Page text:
4. E

    I live in Memphis and my mother has always told stories of how she partied at the nightclub when she was about 14. Last night I went to visit a friend who recently moved into the apartments beside the castle. We walked out to view the building and I was struck by how beautiful it is in person. There was a chainlink fence up and lights on inside. My friend claimed that it was currently being worked on. Would love to know what is being done with it and what it’s future might be.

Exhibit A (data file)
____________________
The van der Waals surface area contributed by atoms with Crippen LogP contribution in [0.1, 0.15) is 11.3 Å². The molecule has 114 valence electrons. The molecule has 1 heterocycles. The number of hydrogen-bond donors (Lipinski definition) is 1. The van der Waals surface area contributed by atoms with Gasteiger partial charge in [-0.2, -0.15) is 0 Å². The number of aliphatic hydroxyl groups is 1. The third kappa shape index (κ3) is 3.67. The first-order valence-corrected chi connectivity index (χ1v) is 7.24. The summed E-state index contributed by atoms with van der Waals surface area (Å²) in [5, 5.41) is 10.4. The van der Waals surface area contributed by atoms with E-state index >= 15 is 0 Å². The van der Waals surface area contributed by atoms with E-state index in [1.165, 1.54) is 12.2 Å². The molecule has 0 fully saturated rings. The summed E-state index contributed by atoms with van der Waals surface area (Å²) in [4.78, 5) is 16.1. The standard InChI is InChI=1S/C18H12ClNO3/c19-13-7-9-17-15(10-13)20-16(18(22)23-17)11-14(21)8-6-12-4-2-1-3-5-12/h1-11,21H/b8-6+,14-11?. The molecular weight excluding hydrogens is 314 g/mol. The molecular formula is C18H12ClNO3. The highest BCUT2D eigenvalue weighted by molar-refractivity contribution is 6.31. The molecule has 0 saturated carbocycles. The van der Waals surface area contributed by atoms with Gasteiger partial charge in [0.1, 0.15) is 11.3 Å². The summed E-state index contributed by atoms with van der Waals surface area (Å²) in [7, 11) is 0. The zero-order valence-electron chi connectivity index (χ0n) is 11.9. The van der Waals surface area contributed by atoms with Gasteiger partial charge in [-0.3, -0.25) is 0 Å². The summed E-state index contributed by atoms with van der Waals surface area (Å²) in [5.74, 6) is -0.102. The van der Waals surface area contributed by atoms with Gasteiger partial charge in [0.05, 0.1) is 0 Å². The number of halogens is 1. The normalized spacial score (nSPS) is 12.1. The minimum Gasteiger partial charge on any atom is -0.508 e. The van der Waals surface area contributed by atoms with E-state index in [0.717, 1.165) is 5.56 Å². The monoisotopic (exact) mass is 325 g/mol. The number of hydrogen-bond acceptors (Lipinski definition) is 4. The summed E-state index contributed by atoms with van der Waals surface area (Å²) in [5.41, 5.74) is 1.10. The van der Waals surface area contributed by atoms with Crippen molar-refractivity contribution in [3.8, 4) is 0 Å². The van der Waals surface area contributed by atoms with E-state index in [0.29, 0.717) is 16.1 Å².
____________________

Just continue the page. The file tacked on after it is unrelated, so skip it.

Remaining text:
5. Valerie Pennington

    I worked at The Castle in the early 90’s, when it first opened,and never knew that Mongo owned it. We were told that the guy that managed it was the owner. I have always absolutely loved this building! I had my bridal pictures taken there in 1998. I hate to see it in such a state of crumble. Thank you for the update. I would love to know more about its backstory, like why are the tunnels closed off, and where did they lead?